Mr. Gareth Thomas: To ask the Secretary of State for Culture, Media and Sport (1) what action the Government are taking to link receipt of funding to improve buildings of historical interest to increased access for members of the public; and if she will make a statement; 
Dr. Howells [holding answer 24 June 2002]: Over the last 10 years English Heritage has grant-aided 295 properties in London. Of these 166 were administered under the Historic Buildings and Monuments Act 1953. These grants are conditional on the provision of public
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access. The level of access depends on the circumstances of the case and the size of the grant. Opening arrangements for the properties which receive grants are available on English Heritage's website at www.english-heritage.org.uk and in "Hudson's Historic Houses and Gardens" directory.
Grants to the remaining 129 properties were administered under the Town and Country Planning Act 1990 and the Local Government Act 1985 for exterior work and essential structural repairs. These grants were to Grade II listed buildings or buildings in conservation areas. There is no automatic access requirement, although some of these properties are open to the public.
Since 1994 the Heritage lottery fund has made 238 awards to historic buildings in London. Public access is an important consideration in awarding grants. The Heritage lottery fund recognises the central role of access in achieving its overall aim to use heritage funding to improve people's quality of life. The organisation is committed to developing the widest possible constituency for heritage, and to promoting access, equality of opportunity and inclusion in all activities.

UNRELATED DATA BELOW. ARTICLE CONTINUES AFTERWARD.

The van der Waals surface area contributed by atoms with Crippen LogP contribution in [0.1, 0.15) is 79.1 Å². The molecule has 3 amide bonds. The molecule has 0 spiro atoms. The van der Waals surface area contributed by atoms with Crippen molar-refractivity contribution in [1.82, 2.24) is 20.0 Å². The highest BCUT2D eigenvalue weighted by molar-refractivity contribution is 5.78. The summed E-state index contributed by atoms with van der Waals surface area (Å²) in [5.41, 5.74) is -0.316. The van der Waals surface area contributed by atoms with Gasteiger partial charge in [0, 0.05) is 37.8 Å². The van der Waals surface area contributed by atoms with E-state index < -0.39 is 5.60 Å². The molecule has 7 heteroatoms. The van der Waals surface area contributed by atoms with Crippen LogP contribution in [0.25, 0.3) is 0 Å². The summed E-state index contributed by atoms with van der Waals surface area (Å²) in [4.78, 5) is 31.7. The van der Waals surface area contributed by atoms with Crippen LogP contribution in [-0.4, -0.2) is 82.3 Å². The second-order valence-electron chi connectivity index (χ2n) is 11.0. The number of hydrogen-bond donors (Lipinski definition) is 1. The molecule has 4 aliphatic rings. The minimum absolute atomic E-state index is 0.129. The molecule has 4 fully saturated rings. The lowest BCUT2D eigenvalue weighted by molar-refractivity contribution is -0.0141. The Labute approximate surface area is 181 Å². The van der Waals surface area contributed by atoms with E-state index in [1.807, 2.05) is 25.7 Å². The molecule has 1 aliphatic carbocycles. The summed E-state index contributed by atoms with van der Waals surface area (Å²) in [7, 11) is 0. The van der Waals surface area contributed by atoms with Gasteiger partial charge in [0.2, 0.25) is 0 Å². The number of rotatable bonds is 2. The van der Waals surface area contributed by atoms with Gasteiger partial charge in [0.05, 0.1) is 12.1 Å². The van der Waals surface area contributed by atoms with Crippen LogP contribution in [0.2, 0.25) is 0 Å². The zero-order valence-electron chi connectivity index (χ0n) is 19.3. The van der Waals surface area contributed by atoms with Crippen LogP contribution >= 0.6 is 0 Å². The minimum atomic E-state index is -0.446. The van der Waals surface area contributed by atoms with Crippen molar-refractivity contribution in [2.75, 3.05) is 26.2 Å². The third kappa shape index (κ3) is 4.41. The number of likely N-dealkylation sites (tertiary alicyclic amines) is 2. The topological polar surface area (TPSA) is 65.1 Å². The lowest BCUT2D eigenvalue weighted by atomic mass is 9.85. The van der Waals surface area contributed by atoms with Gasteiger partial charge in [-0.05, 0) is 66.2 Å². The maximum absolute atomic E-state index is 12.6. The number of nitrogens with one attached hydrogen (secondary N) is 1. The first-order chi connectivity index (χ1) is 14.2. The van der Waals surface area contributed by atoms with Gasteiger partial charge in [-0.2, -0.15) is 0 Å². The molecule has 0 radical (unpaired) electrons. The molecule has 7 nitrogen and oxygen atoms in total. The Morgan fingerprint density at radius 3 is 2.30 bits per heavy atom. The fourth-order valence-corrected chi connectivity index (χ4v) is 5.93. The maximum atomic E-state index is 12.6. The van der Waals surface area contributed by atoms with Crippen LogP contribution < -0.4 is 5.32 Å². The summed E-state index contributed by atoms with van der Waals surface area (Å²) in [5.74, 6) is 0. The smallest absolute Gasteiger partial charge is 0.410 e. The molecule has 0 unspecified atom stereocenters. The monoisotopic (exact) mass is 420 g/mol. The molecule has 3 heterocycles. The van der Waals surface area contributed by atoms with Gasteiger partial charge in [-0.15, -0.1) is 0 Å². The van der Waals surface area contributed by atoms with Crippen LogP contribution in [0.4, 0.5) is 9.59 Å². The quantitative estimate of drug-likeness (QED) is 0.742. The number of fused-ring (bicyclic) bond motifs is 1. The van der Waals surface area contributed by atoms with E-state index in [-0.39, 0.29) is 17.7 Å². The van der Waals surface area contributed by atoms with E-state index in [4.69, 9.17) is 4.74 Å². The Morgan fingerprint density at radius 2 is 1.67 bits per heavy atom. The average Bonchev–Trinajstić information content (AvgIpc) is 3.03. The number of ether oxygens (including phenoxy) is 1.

Dr. Howells: Council directive 93/7/EEC on the return of cultural objects unlawfully removed from the territory of a member state was amended by directive 2001/38/EC of the European Parliament and of the Council.
Mr. Bercow: To ask the Secretary of State for Culture, Media and Sport if she will list the EU directives and regulations that have been implemented through her Department in 2002; and what was the cost of each to public funds. 
Dr. Howells: Directive 2001/38/EC of the European Parliament and of the Council, which amended Council directive 93/7/EEC on the return of cultural objects unlawfully removed from the territory of a member state, was implemented by SI 39722001 which came into force on 1 January 2002. There was no cost to public funds.
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Miss McIntosh: To ask the Secretary of State for Culture, Media and Sport when she will make a statement on the review of procedures for the allocation of the operating licence for the National Lottery provider. 
Mr. Caborn: We published last week a consultation document setting out a number of possible changes to the future licensing and regulation of the Lottery which is available on the DCMS website at www.culture.gov.uk Copies may also be obtained, free of charge, from the Department.
Dr. Howells: Provisional figures from the Office for National Statistics show that in 2001 210,000 visits were made to Lancashire. Overnight stays in the county are shown as 1.4 million and visitor spend is £56 million.